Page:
Dancing in Bali – a side trip

Bali Dance

In 1996, the Agung Rai Museum of Arts was founded to preserve the rich Balinese culture, in its artworks and in its dances.

The Balinese dance style is unique – using every part of the body, down to the intricate hand gestures and exaggerated eye movements. There is complicated footwork, and bodies are move at angles in complex, rhythmic motions.

There are dances for almost every occasion and ritual. They range from the pendet, or welcome dance, to the Barong, where the lion king of the spirits and ruler of good battles Rangda, the demon queen, to the two dances dedicated to the two epics of India, adopted by the Balinese: the Mahabharata, also the world’s longest epic poem, which tells the story of struggle for rule between the Kauravas and the Pandavas and the Ramayana, not as long but still epic in length, which chronicles King Rama’s journey to rescue his wife Sita from the monstrous King Ravana.

The dance that will be featured during SpiceRoads’ visits to ARMA is the Legong Telek, a traditional Balinese dance form which also uses masks for various characters.

The story ensues: In a critical moment, Dewa Siwa tries to put a spell on Dewi Uma who instantly turns into a frightful Durga, the White Rangda. To counterbalance his wife’s power, Siwa takes the form of kroda murti, an angry manifestation of Kala, the Red Rangda. Their fight causes the world to become chaotic, and dreadful epidemic ravages the earth.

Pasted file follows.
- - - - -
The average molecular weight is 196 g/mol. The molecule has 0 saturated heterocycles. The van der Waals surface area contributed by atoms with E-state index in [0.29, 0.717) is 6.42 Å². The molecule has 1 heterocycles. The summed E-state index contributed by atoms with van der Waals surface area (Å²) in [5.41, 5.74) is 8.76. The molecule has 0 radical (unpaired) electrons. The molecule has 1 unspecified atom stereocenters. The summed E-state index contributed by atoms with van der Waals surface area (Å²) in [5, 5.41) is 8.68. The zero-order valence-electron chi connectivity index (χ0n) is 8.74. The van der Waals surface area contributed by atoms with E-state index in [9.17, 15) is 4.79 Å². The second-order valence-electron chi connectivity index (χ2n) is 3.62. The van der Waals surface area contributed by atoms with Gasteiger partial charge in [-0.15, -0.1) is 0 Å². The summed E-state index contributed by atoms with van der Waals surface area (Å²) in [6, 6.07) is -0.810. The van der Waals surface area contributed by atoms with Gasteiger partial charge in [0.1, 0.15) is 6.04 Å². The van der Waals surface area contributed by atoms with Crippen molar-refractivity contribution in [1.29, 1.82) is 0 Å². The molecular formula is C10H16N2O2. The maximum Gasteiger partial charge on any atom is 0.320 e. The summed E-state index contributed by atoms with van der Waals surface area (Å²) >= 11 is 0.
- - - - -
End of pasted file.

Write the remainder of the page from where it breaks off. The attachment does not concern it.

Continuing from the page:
The desperate heavenly Deities worry about the situation. To restore the balance of the world, they perform a collaborative dance in their efforts to entertain the fighting witches: Wisnu performs a Telek dance, Brahma takes a role as Penamprat, and Iswara presents a Jauk dance. Overwhelmed by the divine show the monster break off their fight and the world regains its balance.

Unless you are there at full or new moon, then you will witness the Kecak Rina. Originally based on a ritual Balinese trance dance, Western artist Walter Spies collaborated with the local dancer Limbak in the 1930s to create this unique entertainment involving 100 men chanting with no music. Taking inspiration from the exorcism ritual, it presents the one of the battle stories of the Ramayana.

SpiceRoads has added this additional wonder to all their 2015 Bali tours – so now there is an even better reason to explore the Bali’s beauty by bicycle!

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